Gregory Bateson, drawing from Alfred Korzybski’s general semantics, the poetry of William Blake, and Alfred North Whitehead and Bertrand Russell’s theory of logical types in Principia Mathematica, among others, suggests how such a fallacious and detrimental belief (now seeped into the level of presuppositions) gives way to mass maladjustments in human adaptation at various scales of the individual, society, and ecosystem. Bateson writes: “You will remember that St. Paul boasted, ‘I was born free.’ What he meant was that he was born Roman, and that this had certain legal advantages. […] St. Paul’s ambition, and the ambition of the downtrodden, is always to get on the side of the imperialists—to become middle class imperialists themselves—and it is doubtful whether creating more members of the civilization which we are here criticizing is a solution to the problem. […] I want to consider the dynamics of the whole traditional pathology in which we are caught, and in which we shall remain as long as we continue to struggle within that old conflict. We just go round and round in terms of the old premises” (Bateson, 432-433).
See “Conscious Purpose versus Nature,” Steps to an Ecology of Mind, 432-445.
15. An interpretation of Heraclitus’ maxim: “Incredibility (apistiē – untrustworthiness, unreliability, incredulity) escapes recognition (ginōskein).”
16. Plutarch writes in De audiendis poetic (4.19) that hyponoia was the term which the “ancients” had used imbue resonances of hidden meaning, a conjectural or suppositious ‘feeling’, veiled by the literal surface. The noetic character of hyponoia urges the the reader or listener to see through labels and identifications that seek to expose and exhibit meaning as obtainable and consumable truth. In a work of art, hyponoia may gesture towards its latent theme or suffusing aura. Hyponoia could be understood as the mystery, the secret, the unexpressed, unseen, nonliteral, or simply intelligible dimension of eros in what is other. See: Plato (Republic II. 378d), Euripides (Phoenicians 1131-33), Aristophanes (Frogs 1425-31), Xenophon (Symposium III, 6).
17. “An unapparent connection is stronger than an apparent one.” [Hippolytus]
“The real constitution is accustomed to hide itself.” [Themistius]
“They do not apprehend how being at variance it agrees with itself: there is a back-stretched connection, as in the bow and lyre.” [Hippolytus] (Kirk, et al., 192). Heraclitus’ metaphor of the back-stretched connection resonates with his understanding of logos: the image of the archer’s stance when the bowstring has been pulled back as far as possible, or the strings of the lyre stretched tightly for a tense middle space where music may sound, all gesture towards the central wisdom of logos as a unity constitutive of ongoing taut strife between opposites. Logos as analogous structure or the common arrangement in things as they are constantly in flux does not produce disconnected chaotic variance, but connects through pattern, through hyponoia, an unapparent wholeness of sorts within which man’s life (his whole self, mind-and-body) is indissolubly located. That which is most important to logos must remain hidden. The central wisdom maintained for the flexed tension of the coherent, unified, and efficient whole of nature translates into the paradox of not seeing, not stating the most important thing to be seen and said for small arcs of understanding of physis (the process-context of becoming), the ’connectedness’ of things to be perceptible at the scale of the human body.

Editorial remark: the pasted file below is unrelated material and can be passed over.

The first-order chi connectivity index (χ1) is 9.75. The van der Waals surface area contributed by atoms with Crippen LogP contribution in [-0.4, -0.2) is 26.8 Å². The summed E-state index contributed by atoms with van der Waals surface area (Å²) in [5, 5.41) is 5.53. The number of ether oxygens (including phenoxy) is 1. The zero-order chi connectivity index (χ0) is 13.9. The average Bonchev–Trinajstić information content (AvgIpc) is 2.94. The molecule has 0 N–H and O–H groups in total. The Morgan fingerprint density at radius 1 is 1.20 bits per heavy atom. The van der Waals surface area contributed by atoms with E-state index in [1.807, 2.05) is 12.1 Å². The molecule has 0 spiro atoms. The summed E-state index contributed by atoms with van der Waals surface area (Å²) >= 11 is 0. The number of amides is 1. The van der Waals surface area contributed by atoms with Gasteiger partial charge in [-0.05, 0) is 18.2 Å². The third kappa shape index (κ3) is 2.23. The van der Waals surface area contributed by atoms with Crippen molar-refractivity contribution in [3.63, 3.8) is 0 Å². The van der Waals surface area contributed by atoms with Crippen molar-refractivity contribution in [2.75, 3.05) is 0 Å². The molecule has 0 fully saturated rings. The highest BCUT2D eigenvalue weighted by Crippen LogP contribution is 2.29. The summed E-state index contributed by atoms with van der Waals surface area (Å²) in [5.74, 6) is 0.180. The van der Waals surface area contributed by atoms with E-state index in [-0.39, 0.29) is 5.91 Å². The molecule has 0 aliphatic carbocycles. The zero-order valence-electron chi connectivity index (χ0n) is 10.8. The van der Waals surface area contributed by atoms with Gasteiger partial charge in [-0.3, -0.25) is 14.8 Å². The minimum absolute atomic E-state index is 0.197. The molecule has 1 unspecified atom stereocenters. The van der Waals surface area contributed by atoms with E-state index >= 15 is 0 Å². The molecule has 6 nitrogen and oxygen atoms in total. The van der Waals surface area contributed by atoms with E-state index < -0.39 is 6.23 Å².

18. “There are two reasons, then, why you should willingly accept what happens to you: first, because it happens to yourself… being a strand in the tapestry of primordial causation; and secondly, because every individual dispensation is one of the causes of the prosperity, success, and even survival of That which administers the universe” (Staniforth, 47).
19. Aurelius bothered little with the metaphysical or scientific doctrines of Stoicism; what was important was the ethical question of obtaining the freedom to live as one wanted, to master and foster genuine freedom in the interiority of the virtuous soul (Birley, 102). Heraclitus, however, views Aurelius’ wholesale acceptance of the universal logos of the world with an insight into a dissonance between moral and physical freedom. The master that propounds such discourses about inner freedom does not take into account the violence done upon the outer freedom of the slave. Heraclitus himself cannot venture beyond just an inkling that perhaps one who is or has been a slave should have more, or at least a radically different outlook on freedom than any ancient philosopher.
Aurelius, Marcus. Meditations. Translated by Maxwell Staniforth. New York: Penguin Books, 1964.
Bateson, Gregory. Steps to an Ecology of Mind. San Francisco: Chandler Pub. Co., 1972.
Bateson, Gregory and Mary Catherine Bateson. Angels Fear: Towards an Epistemology of the Sacred. New York: Bantam Books, 1988.
Birley, Anthony. Marcus Aurelius: A Biography. 1966. London: B.T. Batsford Ltd., 1987.
Kahn, Charles H. The Art and Thought of Heraclitus. Cambridge University Press, 1979.
Kirk, G.S., Raven, J.E., and M. Schofield. The Presocratic Philosophers: A Critical History with a Selection of Texts. 1957. Second edition. Cambridge University Press, 2007.
McEwan, Indra Kagis. “Daedalus and the Discovery of Order.” In Socrates’ Ancestor: an essay on architectural beginnings. Cambridg: MA MIT Press, 1993, pp. 41-76.
Plato. The Symposium. Translated by Walter Hamilton. New York: Penguin Books, 1951.